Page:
Fake Fight

Thrilling rescue and pseudo-filmmaking in 'Argo'

Ben Affleck’s Argo, a comedy-thriller about the Iran hostage crisis in 1979, will be a certain hit. Based on a true story, the film’s Mission Impossible–style heroics are particularly appealing right now. Director and star Affleck goes full ’70s, from the cheesy Warner Bros. logo of the time to a final word from Jimmy Carter. Affleck and screenwriter Chris Terrio balance the story with an opening sequence about the United States’ part in precipitating the crisis through the installation of the decadent, absolutist Shah.

Wigged, bearded and open-collared, Affleck plays Tony Mendez, a CIA officer with tense nerves and a troubled marriage. At the film’s opening, six American diplomats who’ve escaped the Iranian revolutionary roundup are hiding in the Canadian embassy in Tehran. They will be rescued by Mendez and his fellow CIA agents, who are disguised as crew members and writers of a fake movie, a Star Wars knockoff, to be shot in the Iranian desert.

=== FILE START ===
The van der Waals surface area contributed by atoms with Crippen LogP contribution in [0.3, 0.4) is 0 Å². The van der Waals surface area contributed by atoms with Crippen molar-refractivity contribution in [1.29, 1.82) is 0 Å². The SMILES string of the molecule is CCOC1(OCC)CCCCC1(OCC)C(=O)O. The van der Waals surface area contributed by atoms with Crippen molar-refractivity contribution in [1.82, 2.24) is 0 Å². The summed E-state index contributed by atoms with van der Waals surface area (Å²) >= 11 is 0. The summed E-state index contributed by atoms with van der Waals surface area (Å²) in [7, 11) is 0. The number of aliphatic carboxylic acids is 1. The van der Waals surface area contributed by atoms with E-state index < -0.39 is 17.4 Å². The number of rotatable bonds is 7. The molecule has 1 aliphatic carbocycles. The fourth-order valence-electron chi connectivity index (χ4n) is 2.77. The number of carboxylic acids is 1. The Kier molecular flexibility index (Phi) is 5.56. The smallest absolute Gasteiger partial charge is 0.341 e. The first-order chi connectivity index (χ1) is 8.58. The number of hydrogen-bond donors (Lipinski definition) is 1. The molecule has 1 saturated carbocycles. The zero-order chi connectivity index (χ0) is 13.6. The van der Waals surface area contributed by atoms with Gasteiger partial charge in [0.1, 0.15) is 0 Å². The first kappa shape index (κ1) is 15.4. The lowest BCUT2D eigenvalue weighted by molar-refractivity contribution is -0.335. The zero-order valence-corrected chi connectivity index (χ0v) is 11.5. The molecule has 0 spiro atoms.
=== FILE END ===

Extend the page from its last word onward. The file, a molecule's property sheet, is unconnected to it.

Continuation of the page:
Argo revisits this rescue story as showbiz. Back in Hollywood, Alan Arkin, playing a producer, takes a meeting with another man who’s in on the fraud (Richard Kind). “Do you want to hear the truth?” he’s asked. “No,” Arkin answers with beautiful weariness, “I want you to bullshit me, Max.”

This Tropic Thunder fake-filmmaking trope is Argo‘s richest part. But that’s also when it gets more workaday, delivering a gibbering merchant screaming about having his picture taken and outwittable uniformed guards at the airport. Affleck superimposed Bond knockoff events, straight out of 2006’s Casino Royale, onto this story—things that we know didn’t happen, just from the way they look and play onscreen. But nobody expected Casino Royale to be realistic. The airport sequences in that film, reproduced badly here, stick out like some low-grade producer’s idea of a thrilling finale, where even the acrid Arkin ends up giving man-hugs.